Laura Grey is proficient in five languages: English, French, Spanish, Italian and German. She is also learning Russian, Mandarin Chinese and Dutch. She is doing this although she has a learning disability.
A learning disability is a condition that makes learning difficult.
Grey has dyslexia, a learning disability that makes reading, writing and spelling difficult.
“I was an early reader so nobody thought that I was dyslexic for a long time,” Grey said. “They had just thought that I had terrible handwriting and was a bad speller. Not living up to my academic potential.”
The National Center for Education Statistics says that 13.8 percent of students learning English in the United States have a disability. The statistics include both physical and learning disabilities.
What is a learning disability?
People with learning disabilities can have trouble reading, writing, spelling or understanding texts. They may have a hard time processing sounds or calculating numbers. Disabilities can be mild or severe.
Priscillia Shen is the Assistant Head of DAS Academy. The Academy is part of the Dyslexia Association of Singapore.
She said, “Every dyslexic learner is different.”
Shen said, students with mild dyslexia may do well in primary school, but may face problems in higher levels of education.
Shen believes that lessons need to fit the needs of individual students.
Multisensory teaching can help
Brenda Bernaldez is a specialist for the Office of English Language Programs in Mexico. She has taught English to students of all ages.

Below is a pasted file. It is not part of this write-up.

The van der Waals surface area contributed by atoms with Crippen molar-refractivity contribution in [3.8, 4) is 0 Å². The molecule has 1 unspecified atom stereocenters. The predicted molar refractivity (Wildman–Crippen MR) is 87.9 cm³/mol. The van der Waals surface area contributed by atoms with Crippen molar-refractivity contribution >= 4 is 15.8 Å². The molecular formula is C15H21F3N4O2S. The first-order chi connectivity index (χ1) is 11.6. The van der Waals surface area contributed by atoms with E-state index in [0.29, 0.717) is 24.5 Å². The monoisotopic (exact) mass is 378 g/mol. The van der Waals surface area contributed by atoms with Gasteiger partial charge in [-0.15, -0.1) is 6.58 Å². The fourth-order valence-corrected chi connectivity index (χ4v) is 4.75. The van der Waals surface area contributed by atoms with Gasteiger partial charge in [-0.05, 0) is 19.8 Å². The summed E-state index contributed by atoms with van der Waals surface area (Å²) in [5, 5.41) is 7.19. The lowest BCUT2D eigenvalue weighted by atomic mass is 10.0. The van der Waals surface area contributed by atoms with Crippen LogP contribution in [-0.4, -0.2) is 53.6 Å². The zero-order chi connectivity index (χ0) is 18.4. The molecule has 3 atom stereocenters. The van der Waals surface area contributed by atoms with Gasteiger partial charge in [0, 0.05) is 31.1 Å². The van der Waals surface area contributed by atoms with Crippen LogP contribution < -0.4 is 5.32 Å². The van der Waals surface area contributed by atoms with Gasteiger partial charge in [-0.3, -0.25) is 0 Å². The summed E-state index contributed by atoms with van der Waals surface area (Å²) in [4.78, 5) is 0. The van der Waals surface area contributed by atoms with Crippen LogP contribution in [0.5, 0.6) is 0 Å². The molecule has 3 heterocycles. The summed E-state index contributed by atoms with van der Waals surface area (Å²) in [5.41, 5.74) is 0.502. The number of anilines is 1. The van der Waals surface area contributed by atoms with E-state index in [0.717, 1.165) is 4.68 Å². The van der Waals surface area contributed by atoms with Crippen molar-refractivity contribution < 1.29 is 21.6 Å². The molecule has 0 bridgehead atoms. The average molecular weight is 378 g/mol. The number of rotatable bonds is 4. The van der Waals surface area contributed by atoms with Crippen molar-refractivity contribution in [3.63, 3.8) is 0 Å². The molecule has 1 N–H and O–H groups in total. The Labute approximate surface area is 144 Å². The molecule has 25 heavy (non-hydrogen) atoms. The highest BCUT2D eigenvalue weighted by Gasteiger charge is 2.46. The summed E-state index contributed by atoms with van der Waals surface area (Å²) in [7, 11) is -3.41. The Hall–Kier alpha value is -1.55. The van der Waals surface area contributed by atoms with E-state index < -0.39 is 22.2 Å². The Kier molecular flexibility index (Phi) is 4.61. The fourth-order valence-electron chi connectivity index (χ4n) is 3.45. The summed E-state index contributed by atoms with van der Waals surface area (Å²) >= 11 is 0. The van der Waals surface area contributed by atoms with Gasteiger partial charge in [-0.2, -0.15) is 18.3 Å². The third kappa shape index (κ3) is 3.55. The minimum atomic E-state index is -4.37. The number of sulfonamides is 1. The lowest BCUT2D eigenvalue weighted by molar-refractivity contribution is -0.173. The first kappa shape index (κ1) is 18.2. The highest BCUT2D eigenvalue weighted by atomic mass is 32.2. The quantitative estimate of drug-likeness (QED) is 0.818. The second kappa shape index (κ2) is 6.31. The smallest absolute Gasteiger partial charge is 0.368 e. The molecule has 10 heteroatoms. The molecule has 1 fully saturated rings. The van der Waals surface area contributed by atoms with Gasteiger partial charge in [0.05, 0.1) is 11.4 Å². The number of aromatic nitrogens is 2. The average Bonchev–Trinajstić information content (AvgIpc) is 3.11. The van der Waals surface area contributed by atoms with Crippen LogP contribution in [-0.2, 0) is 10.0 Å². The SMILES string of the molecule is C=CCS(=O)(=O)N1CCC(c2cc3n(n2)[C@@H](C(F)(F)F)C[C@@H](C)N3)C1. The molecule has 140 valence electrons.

Bernaldez said a multisensory approach to learning English could help students. She explained that this method includes using visual, auditory and kinesthetic tools. Kinesthetic tools are activities in which students move, play or act.
This approach can involve teaching vocabulary words with pictures or using movable tiles to show how words are formed.
Strategies: reading and using words is important
Lía Kamhi-Stein is a professor at California State University in Los Angeles. She is an English language teacher who works with students struggling to read.
She said students with mild learning disabilities need to “develop the love for reading” in order to read better.
Kamhi-Stein said, the students should choose what they want to read whether it is comics or books about animals.
She also said that reading with someone else can help students hear how words sound.
In addition, she said students should learn text structures. For example, some texts have problem-solution structures where the problem is at the beginning and the solution is at the end. Students who know these structures can find information faster because they know where to look.